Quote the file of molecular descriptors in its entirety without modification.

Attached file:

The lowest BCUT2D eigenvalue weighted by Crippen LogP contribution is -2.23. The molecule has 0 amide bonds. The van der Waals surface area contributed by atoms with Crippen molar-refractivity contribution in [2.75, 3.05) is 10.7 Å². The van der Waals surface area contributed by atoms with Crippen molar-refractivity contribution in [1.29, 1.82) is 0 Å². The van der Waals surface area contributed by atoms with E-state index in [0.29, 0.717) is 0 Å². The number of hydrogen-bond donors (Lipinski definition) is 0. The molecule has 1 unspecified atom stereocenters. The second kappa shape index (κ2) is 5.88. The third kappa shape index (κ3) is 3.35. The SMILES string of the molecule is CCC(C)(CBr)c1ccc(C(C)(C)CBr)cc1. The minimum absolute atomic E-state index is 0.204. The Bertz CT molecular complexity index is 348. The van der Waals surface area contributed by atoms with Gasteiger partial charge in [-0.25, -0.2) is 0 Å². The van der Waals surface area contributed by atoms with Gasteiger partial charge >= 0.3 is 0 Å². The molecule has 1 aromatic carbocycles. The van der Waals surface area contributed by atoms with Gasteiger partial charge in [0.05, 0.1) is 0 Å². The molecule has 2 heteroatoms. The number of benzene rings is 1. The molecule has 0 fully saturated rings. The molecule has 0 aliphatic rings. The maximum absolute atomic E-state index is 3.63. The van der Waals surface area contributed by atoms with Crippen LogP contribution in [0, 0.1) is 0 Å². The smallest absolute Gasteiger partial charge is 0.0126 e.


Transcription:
The lowest BCUT2D eigenvalue weighted by Crippen LogP contribution is -2.23. The molecule has 0 amide bonds. The van der Waals surface area contributed by atoms with Crippen molar-refractivity contribution in [2.75, 3.05) is 10.7 Å². The van der Waals surface area contributed by atoms with Crippen molar-refractivity contribution in [1.29, 1.82) is 0 Å². The van der Waals surface area contributed by atoms with E-state index in [0.29, 0.717) is 0 Å². The number of hydrogen-bond donors (Lipinski definition) is 0. The molecule has 1 unspecified atom stereocenters. The second kappa shape index (κ2) is 5.88. The third kappa shape index (κ3) is 3.35. The SMILES string of the molecule is CCC(C)(CBr)c1ccc(C(C)(C)CBr)cc1. The minimum absolute atomic E-state index is 0.204. The Bertz CT molecular complexity index is 348. The van der Waals surface area contributed by atoms with Gasteiger partial charge in [-0.25, -0.2) is 0 Å². The van der Waals surface area contributed by atoms with Gasteiger partial charge >= 0.3 is 0 Å². The molecule has 1 aromatic carbocycles. The van der Waals surface area contributed by atoms with Gasteiger partial charge in [0.05, 0.1) is 0 Å². The molecule has 2 heteroatoms. The number of benzene rings is 1. The molecule has 0 fully saturated rings. The molecule has 0 aliphatic rings. The maximum absolute atomic E-state index is 3.63. The van der Waals surface area contributed by atoms with Crippen LogP contribution in [0, 0.1) is 0 Å². The smallest absolute Gasteiger partial charge is 0.0126 e.